KABUL, Afghanistan — Almost three years after US President Barack Obama vowed to "seize the initiative" with a surge of forces to Afghanistan, his great gamble has come to an end.
The final remnants of those extra American troops departed last week, leaving behind a country still wracked by violence and bitterly divided, and still unsure of what has been achieved.
For each triumph on the battlefield there was, people here say, often a loss elsewhere. Now with time running out and Washington having played its strongest card, optimism is hard to find.
Even when lawmaker Abdul Jabar Qahraman is taking the short trip from his house in Kabul to the Ministry of Defense across town, he has his bodyguards well prepared and a plan for the journey carefully laid out.
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Like anyone else who openly opposes the Taliban, his world is shrinking fast and he knows it. "All over Afghanistan security does not exist," he said.
A huge figure who swears profusely, Qahraman was a general in the army during the Communist era of the 1980s. He now serves as a Member of Parliament for Helmand, a southern province that absorbed many of the 33,000 extra troops deployed in the surge.
US Marines suffered heavy casualties there as they fought for control of some of the country’s most hostile territory. NATO is adamant the situation has improved. Whether any success can last, however, is another matter.
The Taliban have always demonstrated an ability to adapt to changing conditions and the feeling persists that they are confident enough of ultimate victory to accept temporary defeats and setbacks.
Qahraman is skeptical the surge had any positive impact.
He claims assassinations are still a serious problem in his province and believes the central government will collapse if all conventional foreign combat troops leave Afghanistan as scheduled in two years.
“Every single day our people are dying at the hands of the insurgents. Anyone can kill anyone else at any time without any fear and without being arrested,” he said.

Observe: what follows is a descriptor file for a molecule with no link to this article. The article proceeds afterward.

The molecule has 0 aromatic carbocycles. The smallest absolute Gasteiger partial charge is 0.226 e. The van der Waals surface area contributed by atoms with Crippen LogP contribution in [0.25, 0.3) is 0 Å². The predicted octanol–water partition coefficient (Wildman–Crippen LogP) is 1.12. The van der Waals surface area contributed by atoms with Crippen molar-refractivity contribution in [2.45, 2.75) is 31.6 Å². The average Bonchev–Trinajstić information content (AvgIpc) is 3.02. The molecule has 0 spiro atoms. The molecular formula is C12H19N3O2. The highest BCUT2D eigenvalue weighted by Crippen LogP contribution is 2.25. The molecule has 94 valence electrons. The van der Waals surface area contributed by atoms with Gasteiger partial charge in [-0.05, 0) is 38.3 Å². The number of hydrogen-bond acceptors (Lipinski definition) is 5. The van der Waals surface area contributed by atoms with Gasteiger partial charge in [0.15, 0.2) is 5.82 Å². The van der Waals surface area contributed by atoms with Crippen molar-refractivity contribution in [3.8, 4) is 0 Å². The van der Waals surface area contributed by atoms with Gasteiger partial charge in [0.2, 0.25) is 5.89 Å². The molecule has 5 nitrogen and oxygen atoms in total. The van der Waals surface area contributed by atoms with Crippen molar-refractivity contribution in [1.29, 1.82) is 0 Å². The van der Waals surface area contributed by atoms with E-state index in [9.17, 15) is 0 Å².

The increasingly tense and paranoid atmosphere developing in much of the country was only heightened in the week leading up to the end of the surge, when a series of alarming events hit the headlines.
First a Taliban assault inside the largest military base in Helmand left a pair of US Marines dead. The attack is estimated to have caused around $200 million worth of damage.
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Next the rebel faction that had previously shown the most interest in peace talks conducted a suicide attack in Kabul that killed 12 people. The group, Hizb-e-Islami, said the bomber was a young woman named Fatima.
Then it was revealed that NATO would be suspending the majority of joint operations with Afghan forces because of the growing number of foreign troops being gunned down by their local colleagues.
In his 2009 speech announcing the surge, Obama declared “a more effective civilian strategy” would accompany the additional military personnel, telling the Afghan government, “we expect those who are ineffective or corrupt to be held accountable”.
But Abdul Satar Saadat, a Kabul-based analyst, criticized the US for not following through on this. He said the Afghan parliament had shown some signs of growing strength, but claimed warlords continued to dominate the political scene.
“Besides the invasion and the occupation this was another excuse used by the Taliban to receive the support of the people,” he said.
There are still roughly 68,000 American troops in Afghanistan, compared to the 32,000 that were here when Obama first took office. Since 2001, more than 2,000 US troops have died in the war.
Although there is an acknowledgement among officials in Washington that some kind of insurgency is likely to continue for years to come, they insist the government here will be capable of defending itself and rule out any chance of the rebels seizing power.
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Many Afghans see the situation differently and are terrified about what the future could hold.
Rana Tarin is a senator for Kandahar province where, she told GlobalPost, the surge has improved security. Now she fears those gains will soon be lost as the Taliban seek to reassert themselves in their traditional heartland.
“Before there was killing every single day: assassinations, attacks on police stations, suicide attacks. Right now there has been a large decrease but that does not mean we have solved our problems 100 percent,” she said.
“Because they are very tired of fighting, the Kandahari people think that any day they do not lose a member of their family or hear an explosion in the city is good.”
In some form or other the defeat of the Soviet Union haunts everyone here. The US and its NATO allies are desperate to avoid a similar debacle and the citizens of this country remember all too well what fate awaited them the last time they were left to fend for themselves.
“A lot of blood was spilled, Afghans were massacred and a lot of them went outside as refugees,” Tarin said. “Again there is a worry the same things will happen.”